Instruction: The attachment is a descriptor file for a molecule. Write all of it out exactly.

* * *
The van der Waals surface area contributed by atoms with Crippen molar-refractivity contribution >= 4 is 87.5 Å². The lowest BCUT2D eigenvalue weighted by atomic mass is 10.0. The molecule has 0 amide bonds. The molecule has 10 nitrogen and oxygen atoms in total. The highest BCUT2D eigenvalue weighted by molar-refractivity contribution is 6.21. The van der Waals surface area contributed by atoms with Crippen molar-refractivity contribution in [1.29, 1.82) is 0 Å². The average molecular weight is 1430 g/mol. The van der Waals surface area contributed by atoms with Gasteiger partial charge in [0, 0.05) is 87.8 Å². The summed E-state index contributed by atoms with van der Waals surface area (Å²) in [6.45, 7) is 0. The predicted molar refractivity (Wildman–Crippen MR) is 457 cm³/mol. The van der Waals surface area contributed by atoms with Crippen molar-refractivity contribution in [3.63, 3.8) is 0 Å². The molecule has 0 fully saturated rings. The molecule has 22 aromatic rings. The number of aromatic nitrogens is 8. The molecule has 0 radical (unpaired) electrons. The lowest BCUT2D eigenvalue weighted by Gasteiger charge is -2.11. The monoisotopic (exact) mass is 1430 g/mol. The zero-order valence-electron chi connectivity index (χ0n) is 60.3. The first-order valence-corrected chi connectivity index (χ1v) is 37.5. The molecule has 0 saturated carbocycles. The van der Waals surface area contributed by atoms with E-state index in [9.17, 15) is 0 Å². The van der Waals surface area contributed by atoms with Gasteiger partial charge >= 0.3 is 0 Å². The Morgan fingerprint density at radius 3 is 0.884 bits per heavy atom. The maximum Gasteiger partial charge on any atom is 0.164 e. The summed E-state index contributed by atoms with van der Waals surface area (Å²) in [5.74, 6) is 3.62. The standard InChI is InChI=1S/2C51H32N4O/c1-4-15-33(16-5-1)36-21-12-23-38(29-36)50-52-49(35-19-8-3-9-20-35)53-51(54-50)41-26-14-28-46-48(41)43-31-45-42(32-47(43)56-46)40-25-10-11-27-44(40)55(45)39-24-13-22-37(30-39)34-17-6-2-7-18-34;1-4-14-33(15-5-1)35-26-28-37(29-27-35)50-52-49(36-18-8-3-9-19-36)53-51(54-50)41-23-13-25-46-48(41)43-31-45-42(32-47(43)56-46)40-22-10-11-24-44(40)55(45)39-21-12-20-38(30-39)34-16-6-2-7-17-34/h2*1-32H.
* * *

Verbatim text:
The van der Waals surface area contributed by atoms with Crippen molar-refractivity contribution >= 4 is 87.5 Å². The lowest BCUT2D eigenvalue weighted by atomic mass is 10.0. The molecule has 0 amide bonds. The molecule has 10 nitrogen and oxygen atoms in total. The highest BCUT2D eigenvalue weighted by molar-refractivity contribution is 6.21. The van der Waals surface area contributed by atoms with Crippen molar-refractivity contribution in [1.29, 1.82) is 0 Å². The average molecular weight is 1430 g/mol. The van der Waals surface area contributed by atoms with Gasteiger partial charge in [0, 0.05) is 87.8 Å². The summed E-state index contributed by atoms with van der Waals surface area (Å²) in [6.45, 7) is 0. The predicted molar refractivity (Wildman–Crippen MR) is 457 cm³/mol. The van der Waals surface area contributed by atoms with Crippen molar-refractivity contribution in [3.63, 3.8) is 0 Å². The molecule has 0 fully saturated rings. The molecule has 22 aromatic rings. The number of aromatic nitrogens is 8. The molecule has 0 radical (unpaired) electrons. The lowest BCUT2D eigenvalue weighted by Gasteiger charge is -2.11. The monoisotopic (exact) mass is 1430 g/mol. The zero-order valence-electron chi connectivity index (χ0n) is 60.3. The first-order valence-corrected chi connectivity index (χ1v) is 37.5. The molecule has 0 saturated carbocycles. The van der Waals surface area contributed by atoms with E-state index in [9.17, 15) is 0 Å². The van der Waals surface area contributed by atoms with Gasteiger partial charge >= 0.3 is 0 Å². The Morgan fingerprint density at radius 3 is 0.884 bits per heavy atom. The maximum Gasteiger partial charge on any atom is 0.164 e. The summed E-state index contributed by atoms with van der Waals surface area (Å²) in [5.74, 6) is 3.62. The standard InChI is InChI=1S/2C51H32N4O/c1-4-15-33(16-5-1)36-21-12-23-38(29-36)50-52-49(35-19-8-3-9-20-35)53-51(54-50)41-26-14-28-46-48(41)43-31-45-42(32-47(43)56-46)40-25-10-11-27-44(40)55(45)39-24-13-22-37(30-39)34-17-6-2-7-18-34;1-4-14-33(15-5-1)35-26-28-37(29-27-35)50-52-49(36-18-8-3-9-19-36)53-51(54-50)41-23-13-25-46-48(41)43-31-45-42(32-47(43)56-46)40-22-10-11-24-44(40)55(45)39-21-12-20-38(30-39)34-16-6-2-7-17-34/h2*1-32H.